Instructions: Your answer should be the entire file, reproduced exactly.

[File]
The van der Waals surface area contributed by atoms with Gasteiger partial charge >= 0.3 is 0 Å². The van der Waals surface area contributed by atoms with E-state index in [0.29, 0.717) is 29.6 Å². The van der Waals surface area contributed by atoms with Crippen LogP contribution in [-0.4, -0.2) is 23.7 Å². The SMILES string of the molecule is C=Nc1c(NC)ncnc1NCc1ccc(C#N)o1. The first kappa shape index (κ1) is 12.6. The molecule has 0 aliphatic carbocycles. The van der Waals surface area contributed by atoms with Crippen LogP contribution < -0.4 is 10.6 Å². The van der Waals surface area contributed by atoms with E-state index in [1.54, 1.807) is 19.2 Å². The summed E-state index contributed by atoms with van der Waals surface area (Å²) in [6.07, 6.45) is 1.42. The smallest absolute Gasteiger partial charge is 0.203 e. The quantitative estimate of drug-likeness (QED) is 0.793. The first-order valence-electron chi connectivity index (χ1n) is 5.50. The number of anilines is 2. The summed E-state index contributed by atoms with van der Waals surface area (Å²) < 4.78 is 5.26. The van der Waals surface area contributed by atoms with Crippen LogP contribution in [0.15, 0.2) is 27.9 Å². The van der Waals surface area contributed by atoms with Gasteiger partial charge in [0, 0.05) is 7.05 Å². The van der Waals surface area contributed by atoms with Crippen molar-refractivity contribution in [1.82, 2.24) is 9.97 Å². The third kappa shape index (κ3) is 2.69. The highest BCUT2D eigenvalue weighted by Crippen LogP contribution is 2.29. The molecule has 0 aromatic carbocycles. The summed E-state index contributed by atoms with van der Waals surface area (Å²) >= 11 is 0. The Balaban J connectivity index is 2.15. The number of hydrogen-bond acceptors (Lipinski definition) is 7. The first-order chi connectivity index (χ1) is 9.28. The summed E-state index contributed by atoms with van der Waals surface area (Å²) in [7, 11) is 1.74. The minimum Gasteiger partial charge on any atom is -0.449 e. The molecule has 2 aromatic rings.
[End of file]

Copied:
The van der Waals surface area contributed by atoms with Gasteiger partial charge >= 0.3 is 0 Å². The van der Waals surface area contributed by atoms with E-state index in [0.29, 0.717) is 29.6 Å². The van der Waals surface area contributed by atoms with Crippen LogP contribution in [-0.4, -0.2) is 23.7 Å². The SMILES string of the molecule is C=Nc1c(NC)ncnc1NCc1ccc(C#N)o1. The first kappa shape index (κ1) is 12.6. The molecule has 0 aliphatic carbocycles. The van der Waals surface area contributed by atoms with Crippen LogP contribution < -0.4 is 10.6 Å². The van der Waals surface area contributed by atoms with E-state index in [1.54, 1.807) is 19.2 Å². The summed E-state index contributed by atoms with van der Waals surface area (Å²) in [6.07, 6.45) is 1.42. The smallest absolute Gasteiger partial charge is 0.203 e. The quantitative estimate of drug-likeness (QED) is 0.793. The first-order valence-electron chi connectivity index (χ1n) is 5.50. The number of anilines is 2. The summed E-state index contributed by atoms with van der Waals surface area (Å²) < 4.78 is 5.26. The van der Waals surface area contributed by atoms with Crippen LogP contribution in [0.15, 0.2) is 27.9 Å². The van der Waals surface area contributed by atoms with Gasteiger partial charge in [0, 0.05) is 7.05 Å². The van der Waals surface area contributed by atoms with Crippen molar-refractivity contribution in [1.82, 2.24) is 9.97 Å². The third kappa shape index (κ3) is 2.69. The highest BCUT2D eigenvalue weighted by Crippen LogP contribution is 2.29. The molecule has 0 aromatic carbocycles. The summed E-state index contributed by atoms with van der Waals surface area (Å²) >= 11 is 0. The Balaban J connectivity index is 2.15. The number of hydrogen-bond acceptors (Lipinski definition) is 7. The first-order chi connectivity index (χ1) is 9.28. The summed E-state index contributed by atoms with van der Waals surface area (Å²) in [7, 11) is 1.74. The minimum Gasteiger partial charge on any atom is -0.449 e. The molecule has 2 aromatic rings.